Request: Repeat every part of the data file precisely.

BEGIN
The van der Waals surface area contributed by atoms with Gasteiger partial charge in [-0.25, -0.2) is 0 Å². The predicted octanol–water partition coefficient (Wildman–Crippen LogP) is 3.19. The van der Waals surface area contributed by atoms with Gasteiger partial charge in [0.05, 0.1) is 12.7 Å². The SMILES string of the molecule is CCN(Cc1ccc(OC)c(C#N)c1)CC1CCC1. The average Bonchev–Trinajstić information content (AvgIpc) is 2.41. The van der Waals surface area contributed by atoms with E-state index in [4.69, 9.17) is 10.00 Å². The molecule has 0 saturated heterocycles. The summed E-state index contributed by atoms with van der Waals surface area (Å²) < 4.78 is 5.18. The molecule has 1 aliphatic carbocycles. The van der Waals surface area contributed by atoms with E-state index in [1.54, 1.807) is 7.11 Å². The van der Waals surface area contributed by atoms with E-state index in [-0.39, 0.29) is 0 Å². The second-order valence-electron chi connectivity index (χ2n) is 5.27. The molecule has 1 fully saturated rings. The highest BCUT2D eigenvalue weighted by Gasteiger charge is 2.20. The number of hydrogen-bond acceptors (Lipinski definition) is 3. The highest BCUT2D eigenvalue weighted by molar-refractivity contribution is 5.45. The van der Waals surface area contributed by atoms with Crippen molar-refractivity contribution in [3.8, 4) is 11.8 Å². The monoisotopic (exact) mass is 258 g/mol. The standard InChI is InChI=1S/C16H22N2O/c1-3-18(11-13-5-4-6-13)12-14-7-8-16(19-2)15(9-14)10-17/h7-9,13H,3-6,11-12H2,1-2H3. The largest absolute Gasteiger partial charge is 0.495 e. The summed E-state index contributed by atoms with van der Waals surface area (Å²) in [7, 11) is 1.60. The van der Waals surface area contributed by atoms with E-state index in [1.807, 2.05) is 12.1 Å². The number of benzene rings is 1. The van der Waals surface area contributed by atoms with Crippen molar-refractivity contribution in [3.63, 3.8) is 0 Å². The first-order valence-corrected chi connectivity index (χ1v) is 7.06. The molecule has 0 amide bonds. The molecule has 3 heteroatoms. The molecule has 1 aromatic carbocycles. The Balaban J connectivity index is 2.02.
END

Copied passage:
The van der Waals surface area contributed by atoms with Gasteiger partial charge in [-0.25, -0.2) is 0 Å². The predicted octanol–water partition coefficient (Wildman–Crippen LogP) is 3.19. The van der Waals surface area contributed by atoms with Gasteiger partial charge in [0.05, 0.1) is 12.7 Å². The SMILES string of the molecule is CCN(Cc1ccc(OC)c(C#N)c1)CC1CCC1. The average Bonchev–Trinajstić information content (AvgIpc) is 2.41. The van der Waals surface area contributed by atoms with E-state index in [4.69, 9.17) is 10.00 Å². The molecule has 0 saturated heterocycles. The summed E-state index contributed by atoms with van der Waals surface area (Å²) < 4.78 is 5.18. The molecule has 1 aliphatic carbocycles. The van der Waals surface area contributed by atoms with E-state index in [1.54, 1.807) is 7.11 Å². The van der Waals surface area contributed by atoms with E-state index in [-0.39, 0.29) is 0 Å². The second-order valence-electron chi connectivity index (χ2n) is 5.27. The molecule has 1 fully saturated rings. The highest BCUT2D eigenvalue weighted by Gasteiger charge is 2.20. The number of hydrogen-bond acceptors (Lipinski definition) is 3. The highest BCUT2D eigenvalue weighted by molar-refractivity contribution is 5.45. The van der Waals surface area contributed by atoms with Crippen molar-refractivity contribution in [3.8, 4) is 11.8 Å². The monoisotopic (exact) mass is 258 g/mol. The standard InChI is InChI=1S/C16H22N2O/c1-3-18(11-13-5-4-6-13)12-14-7-8-16(19-2)15(9-14)10-17/h7-9,13H,3-6,11-12H2,1-2H3. The largest absolute Gasteiger partial charge is 0.495 e. The summed E-state index contributed by atoms with van der Waals surface area (Å²) in [7, 11) is 1.60. The van der Waals surface area contributed by atoms with E-state index in [1.807, 2.05) is 12.1 Å². The number of benzene rings is 1. The van der Waals surface area contributed by atoms with Crippen molar-refractivity contribution in [3.63, 3.8) is 0 Å². The first-order valence-corrected chi connectivity index (χ1v) is 7.06. The molecule has 0 amide bonds. The molecule has 3 heteroatoms. The molecule has 1 aromatic carbocycles. The Balaban J connectivity index is 2.02.